“There are some incredible Australian scientists overseas who want to come back and work here, if they had the similar opportunities back here that they do overseas,” Dr Allwood said.

“I’d be one of them.”

Dr Allwood, who has been based at NASA’s Jet Propulsion Laboratory in Pasadena since 2006, is the Mars 2020 mission’s principal investigator for the Planetary Instrument for X-ray Lithochemistry.

The sophisticated instrument was one of seven chosen by NASA to be packed on to the Mars 2020 rover, which was similar to the Curiosity rover already on the Martian surface.

“The difference between Curiosity and the Mars 2020 rover is the science payload and the science objective,” Dr Allwood said.

“This rover has a suite of seven instruments – PIXL is one of them; we’re out on the arm – and the payload is selected especially to achieve the science objective of the mission.

“The primary goal is to search for evidence of ancient life on Mars.”

PIXL will be able to check the chemistry of Martian rocks, to grains as tiny as 100 microns, or 100 millionths of a metre.

“If you’re going to look for microbial life, you have to look at the scale of microbes,” Dr Allwood said.

“And that’s what this instrument does.”

Ultimately, the Mars 2020 rover will collect targeted physical samples with the aim of bringing them back to Earth.

“Contrary to some popular belief, we’ve never returned samples from Mars,” Dr Allwood said.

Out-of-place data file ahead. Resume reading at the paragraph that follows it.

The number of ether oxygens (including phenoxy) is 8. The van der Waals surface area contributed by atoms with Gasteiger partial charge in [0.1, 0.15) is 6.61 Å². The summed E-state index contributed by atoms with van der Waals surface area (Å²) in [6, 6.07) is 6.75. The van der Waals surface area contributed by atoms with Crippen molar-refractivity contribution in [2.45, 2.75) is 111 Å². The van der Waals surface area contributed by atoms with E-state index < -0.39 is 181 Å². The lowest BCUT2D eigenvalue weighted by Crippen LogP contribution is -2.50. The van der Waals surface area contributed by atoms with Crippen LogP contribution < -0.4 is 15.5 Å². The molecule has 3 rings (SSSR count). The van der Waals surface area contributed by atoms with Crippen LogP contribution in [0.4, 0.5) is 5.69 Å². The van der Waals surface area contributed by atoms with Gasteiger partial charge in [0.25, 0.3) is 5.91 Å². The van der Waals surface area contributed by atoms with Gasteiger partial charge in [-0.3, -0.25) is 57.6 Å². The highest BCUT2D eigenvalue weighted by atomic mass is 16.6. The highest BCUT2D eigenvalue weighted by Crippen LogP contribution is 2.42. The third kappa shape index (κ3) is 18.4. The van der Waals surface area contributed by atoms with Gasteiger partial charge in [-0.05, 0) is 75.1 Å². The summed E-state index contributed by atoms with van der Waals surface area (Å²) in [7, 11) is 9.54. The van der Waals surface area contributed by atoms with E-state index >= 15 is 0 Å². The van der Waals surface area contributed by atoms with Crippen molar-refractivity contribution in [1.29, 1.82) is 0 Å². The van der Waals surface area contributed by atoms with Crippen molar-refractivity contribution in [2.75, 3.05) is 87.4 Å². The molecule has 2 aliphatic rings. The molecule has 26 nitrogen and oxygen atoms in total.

“We’ve never returned samples from any planet.

“We’ve had samples from asteroids and solar wind particles, but we’ve never, ever gone anywhere and actually deliberately, intelligently, selected a suite of samples and brought them back to Earth.

“That’s really important and it’s very different to a grab-and-go situation, where you grab samples from whatever you happen to find, because the context around the samples we collect is absolutely critical.”

Dr Allwood said getting those samples back to Earth would not be easy.

“(Samples) will be deposited on the surface of Mars by this mission and, if it’s decided by the science community, the public and so forth that it’s compelling enough to bring these samples back, then another mission would go and collect them,” she said.

“They would send a fetch rover to pick up the samples, put them in what’s called a Mars Ascent Vehicle – a MAV – and then launch the cache into orbit around Mars.

“A separate mission will then need to then bring those samples back to Earth from Martian orbit.

“So, it’s a complex series of steps.”

Dr Allwood said that complexity demonstrated how difficult getting humans on to the surface of the red planet would actually be.

“The number of miracles needed to bring samples back is such that it’s too much to put into one mission – it’s divided into three missions – so the technology to get humans to Mars and get them back safely is much, much larger,” she said.

“There’s so many more miracles that will need to be achieved.”

But if the work discovered there was once life on Mars, Dr Allwood said the cost and the effort would all be worth it.

“Understanding whether or not we’re alone in the universe, understanding whether life ever arose separately somewhere else other than Earth, that’s culture-changing and mind-changing stuff,” she said.

New hotel in Darling Harbour convention centre to be Sydney’s largest

Investor Dr Jerry Schwartz is pictured with his son Dane aged 4. Photo: Jerry Schwartz Investor Dr Jerry Schwartz is pictured with his son Dane aged 4. Photo: Jerry Schwartz